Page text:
Mu1 Cancri

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Mu1 Cancri
Observation data
Epoch J2000.0      Equinox J2000.0 (ICRS)
Constellation Cancer
Right ascension  08h 06m 18.39576s[1]
Declination +22° 38′ 07.7621″[1]
Apparent magnitude (V) +5.99[2]
Characteristics
Spectral type M3 III[3]
B−V color index +1.66[2]
Variable type Lb[3]
Astrometry
Radial velocity (Rv)+29.61±0.57[4] km/s
Proper motion (μ) RA: −5.97[1] mas/yr
Dec.: −9.06[1] mas/yr
Parallax (π)4.38 ± 0.53[1] mas
Distanceapprox. 740 ly
(approx. 230 pc)
Absolute magnitude (MV)−0.79[5]
Details
Luminosity1,141[6] L
Temperature3,611[6] K
Other designations
μ1 Cnc, 9 Cancri, BL Cancri, BD+23° 1887, HD 66875, HIP 39659, HR 3169, SAO 79940[7]
Database references
SIMBADdata

Mu1 Cancri, Latinized from μ1 Cancri, is a evolved red giant star in the zodiac constellation of Cancer. Parallax measurements made by the Hipparcos spacecraft put it about 740 light years (230 parsecs) from the Sun.[1] At that distance, the visual magnitude is diminished by an extinction factor of 0.28.[8] The name Mu1 comes from the Bayer naming system: the "1" in the name is because (from Earth) it appears to be close to 10 Cancri (Mu2 Cancri). Mu1 Cancri is a variable star and was given the variable star designation BL Cancri, it is a slow irregular variable[3] with periods of 22.6, 37.8, and 203.7 days.[9]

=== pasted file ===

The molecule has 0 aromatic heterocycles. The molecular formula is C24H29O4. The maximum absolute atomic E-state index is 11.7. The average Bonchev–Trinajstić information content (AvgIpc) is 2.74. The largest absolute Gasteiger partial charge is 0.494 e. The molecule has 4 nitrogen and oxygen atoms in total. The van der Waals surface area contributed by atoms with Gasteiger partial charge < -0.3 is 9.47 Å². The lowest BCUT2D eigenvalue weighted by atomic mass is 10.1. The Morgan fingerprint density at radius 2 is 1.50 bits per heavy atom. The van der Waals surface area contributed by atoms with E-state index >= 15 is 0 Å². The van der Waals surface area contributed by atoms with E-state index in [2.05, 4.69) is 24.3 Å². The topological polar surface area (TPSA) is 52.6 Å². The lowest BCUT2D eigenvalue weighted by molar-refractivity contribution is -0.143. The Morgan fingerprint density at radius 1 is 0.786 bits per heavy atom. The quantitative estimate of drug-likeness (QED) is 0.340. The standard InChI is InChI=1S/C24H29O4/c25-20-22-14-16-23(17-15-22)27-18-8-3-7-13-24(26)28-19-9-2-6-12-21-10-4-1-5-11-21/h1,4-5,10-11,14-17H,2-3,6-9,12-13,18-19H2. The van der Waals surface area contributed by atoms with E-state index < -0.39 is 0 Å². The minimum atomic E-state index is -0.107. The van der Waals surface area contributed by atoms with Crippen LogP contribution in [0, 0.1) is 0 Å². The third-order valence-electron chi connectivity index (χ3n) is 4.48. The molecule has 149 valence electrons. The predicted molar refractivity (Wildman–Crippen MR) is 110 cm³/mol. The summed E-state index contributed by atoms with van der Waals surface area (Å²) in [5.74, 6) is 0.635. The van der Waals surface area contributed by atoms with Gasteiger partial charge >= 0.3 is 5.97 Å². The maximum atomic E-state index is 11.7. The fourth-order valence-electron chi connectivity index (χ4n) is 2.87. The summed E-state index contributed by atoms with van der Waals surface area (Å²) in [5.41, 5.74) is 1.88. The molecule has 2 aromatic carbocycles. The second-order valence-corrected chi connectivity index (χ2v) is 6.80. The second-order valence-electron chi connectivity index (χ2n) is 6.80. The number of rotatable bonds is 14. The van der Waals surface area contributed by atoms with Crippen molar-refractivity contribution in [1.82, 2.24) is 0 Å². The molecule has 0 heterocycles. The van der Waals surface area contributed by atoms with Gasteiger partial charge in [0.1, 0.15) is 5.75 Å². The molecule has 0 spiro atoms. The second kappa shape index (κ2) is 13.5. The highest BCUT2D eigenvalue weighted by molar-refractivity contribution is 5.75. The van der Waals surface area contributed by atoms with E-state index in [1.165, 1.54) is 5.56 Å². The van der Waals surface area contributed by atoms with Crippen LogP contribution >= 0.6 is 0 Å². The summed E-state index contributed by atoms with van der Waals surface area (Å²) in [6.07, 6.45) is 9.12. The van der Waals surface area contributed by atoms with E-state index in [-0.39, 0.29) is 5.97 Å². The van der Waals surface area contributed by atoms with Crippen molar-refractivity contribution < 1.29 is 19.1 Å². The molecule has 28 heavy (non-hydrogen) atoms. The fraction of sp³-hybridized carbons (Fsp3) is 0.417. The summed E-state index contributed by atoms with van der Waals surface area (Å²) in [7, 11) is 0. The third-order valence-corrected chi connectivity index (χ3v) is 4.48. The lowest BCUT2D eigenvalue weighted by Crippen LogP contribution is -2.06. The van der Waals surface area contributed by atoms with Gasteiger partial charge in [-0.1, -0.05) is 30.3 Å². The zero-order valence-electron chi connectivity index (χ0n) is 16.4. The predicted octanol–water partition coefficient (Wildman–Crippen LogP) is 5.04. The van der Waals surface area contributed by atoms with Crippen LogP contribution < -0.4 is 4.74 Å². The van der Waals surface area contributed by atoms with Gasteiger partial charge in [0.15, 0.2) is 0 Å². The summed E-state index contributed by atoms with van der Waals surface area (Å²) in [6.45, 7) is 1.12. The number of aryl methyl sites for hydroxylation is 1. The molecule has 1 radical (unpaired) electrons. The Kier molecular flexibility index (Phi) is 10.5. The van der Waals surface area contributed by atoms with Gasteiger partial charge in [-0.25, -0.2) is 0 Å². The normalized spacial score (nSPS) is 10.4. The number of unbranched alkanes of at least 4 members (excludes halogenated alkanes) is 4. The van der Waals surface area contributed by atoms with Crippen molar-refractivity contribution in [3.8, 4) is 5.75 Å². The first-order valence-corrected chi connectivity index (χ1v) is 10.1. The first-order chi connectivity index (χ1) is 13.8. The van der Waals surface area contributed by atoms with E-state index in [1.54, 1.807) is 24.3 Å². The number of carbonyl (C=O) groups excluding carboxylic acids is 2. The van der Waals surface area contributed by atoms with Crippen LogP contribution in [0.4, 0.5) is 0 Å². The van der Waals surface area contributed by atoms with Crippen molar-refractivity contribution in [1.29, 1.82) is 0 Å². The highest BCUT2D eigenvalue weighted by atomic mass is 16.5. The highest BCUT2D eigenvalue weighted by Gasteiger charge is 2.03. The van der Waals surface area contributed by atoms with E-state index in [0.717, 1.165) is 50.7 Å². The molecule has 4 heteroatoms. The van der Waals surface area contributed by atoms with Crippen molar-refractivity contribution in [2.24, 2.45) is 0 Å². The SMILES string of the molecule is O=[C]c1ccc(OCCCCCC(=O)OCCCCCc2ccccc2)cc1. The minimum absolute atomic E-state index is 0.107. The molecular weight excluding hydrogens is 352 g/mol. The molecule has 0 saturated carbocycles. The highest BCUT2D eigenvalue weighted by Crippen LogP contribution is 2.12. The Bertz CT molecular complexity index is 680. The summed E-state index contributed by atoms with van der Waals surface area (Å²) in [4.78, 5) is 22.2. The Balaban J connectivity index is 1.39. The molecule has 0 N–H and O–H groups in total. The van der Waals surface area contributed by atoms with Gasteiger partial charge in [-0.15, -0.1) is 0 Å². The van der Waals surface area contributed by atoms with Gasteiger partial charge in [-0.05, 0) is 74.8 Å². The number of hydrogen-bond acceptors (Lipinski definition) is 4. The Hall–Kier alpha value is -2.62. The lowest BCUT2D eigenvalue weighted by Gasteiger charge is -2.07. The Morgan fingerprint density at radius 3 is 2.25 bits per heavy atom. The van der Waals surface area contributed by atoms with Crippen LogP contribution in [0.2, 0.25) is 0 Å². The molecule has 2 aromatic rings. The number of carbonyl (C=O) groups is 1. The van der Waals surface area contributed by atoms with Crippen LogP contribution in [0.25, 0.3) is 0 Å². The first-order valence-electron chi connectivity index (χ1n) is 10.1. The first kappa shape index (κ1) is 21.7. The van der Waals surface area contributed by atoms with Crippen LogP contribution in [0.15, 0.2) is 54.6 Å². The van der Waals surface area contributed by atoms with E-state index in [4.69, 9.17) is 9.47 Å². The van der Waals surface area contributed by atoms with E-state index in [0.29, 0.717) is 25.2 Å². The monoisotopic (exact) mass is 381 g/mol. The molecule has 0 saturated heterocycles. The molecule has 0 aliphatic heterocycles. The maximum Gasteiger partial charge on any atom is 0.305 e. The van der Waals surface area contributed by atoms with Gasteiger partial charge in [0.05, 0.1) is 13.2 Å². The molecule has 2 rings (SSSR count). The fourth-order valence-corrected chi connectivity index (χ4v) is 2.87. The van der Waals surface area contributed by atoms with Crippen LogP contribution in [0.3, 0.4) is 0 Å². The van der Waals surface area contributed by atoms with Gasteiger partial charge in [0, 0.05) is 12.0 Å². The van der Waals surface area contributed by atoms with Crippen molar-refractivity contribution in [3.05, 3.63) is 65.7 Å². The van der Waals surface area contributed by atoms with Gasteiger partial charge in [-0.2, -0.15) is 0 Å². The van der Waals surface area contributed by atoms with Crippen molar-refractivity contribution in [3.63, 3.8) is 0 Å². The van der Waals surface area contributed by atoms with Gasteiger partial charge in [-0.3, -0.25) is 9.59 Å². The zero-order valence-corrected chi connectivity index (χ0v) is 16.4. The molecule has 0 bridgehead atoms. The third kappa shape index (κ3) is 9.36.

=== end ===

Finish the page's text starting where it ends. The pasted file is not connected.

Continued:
References[edit]

  1. ^ a b c d e f van Leeuwen, F. (2007), "Validation of the new Hipparcos reduction", Astronomy and Astrophysics, 474 (2): 653–664, arXiv:0708.1752, Bibcode:2007A&A...474..653V, doi:10.1051/0004-6361:20078357.
  2. ^ a b Ducati, J. R. (2002), "VizieR Online Data Catalog: Catalogue of Stellar Photometry in Johnson's 11-color system", CDS/ADC Collection of Electronic Catalogues, 2237, Bibcode:2002yCat.2237....0D.
  3. ^ a b c Lebzelter, T.; Hron, J. (December 2003), "Technetium and the third dredge up in AGB stars. I. Field stars", Astronomy and Astrophysics, 411: 5335–42, arXiv:astro-ph/0310018, Bibcode:2003A&A...411..533L, doi:10.1051/0004-6361:20031458.
  4. ^ de Bruijne, J. H. J.; Eilers, A.-C. (October 2012), "Radial velocities for the HIPPARCOS-Gaia Hundred-Thousand-Proper-Motion project", Astronomy & Astrophysics, 546: 14, arXiv:1208.3048, Bibcode:2012A&A...546A..61D, doi:10.1051/0004-6361/201219219, A61.
  5. ^ Anderson, E.; Francis, Ch. (2012), "XHIP: An extended hipparcos compilation", Astronomy Letters, 38 (5): 331, arXiv:1108.4971, Bibcode:2012AstL...38..331A, doi:10.1134/S1063773712050015.
  6. ^ a b McDonald, I.; et al. (2012), "Fundamental Parameters and Infrared Excesses of Hipparcos Stars", Monthly Notices of the Royal Astronomical Society, 427 (1): 343–57, arXiv:1208.2037, Bibcode:2012MNRAS.427..343M, doi:10.1111/j.1365-2966.2012.21873.x.
  7. ^ "mu.01 Cnc". SIMBAD. Centre de données astronomiques de Strasbourg. Retrieved 2017-06-17.
  8. ^ Famaey, B.; et al. (January 2005), "Local kinematics of K and M giants from CORAVEL/Hipparcos/Tycho-2 data. Revisiting the concept of superclusters", Astronomy and Astrophysics, 430 (1): 165–186, arXiv:astro-ph/0409579, Bibcode:2005A&A...430..165F, doi:10.1051/0004-6361:20041272.
  9. ^ Tabur, V.; Bedding, T. R. (2009), "Long-term photometry and periods for 261 nearby pulsating M giants", Monthly Notices of the Royal Astronomical Society, 400 (4): 1945–61, arXiv:0908.3228, Bibcode:2009MNRAS.400.1945T, doi:10.1111/j.1365-2966.2009.15588.x.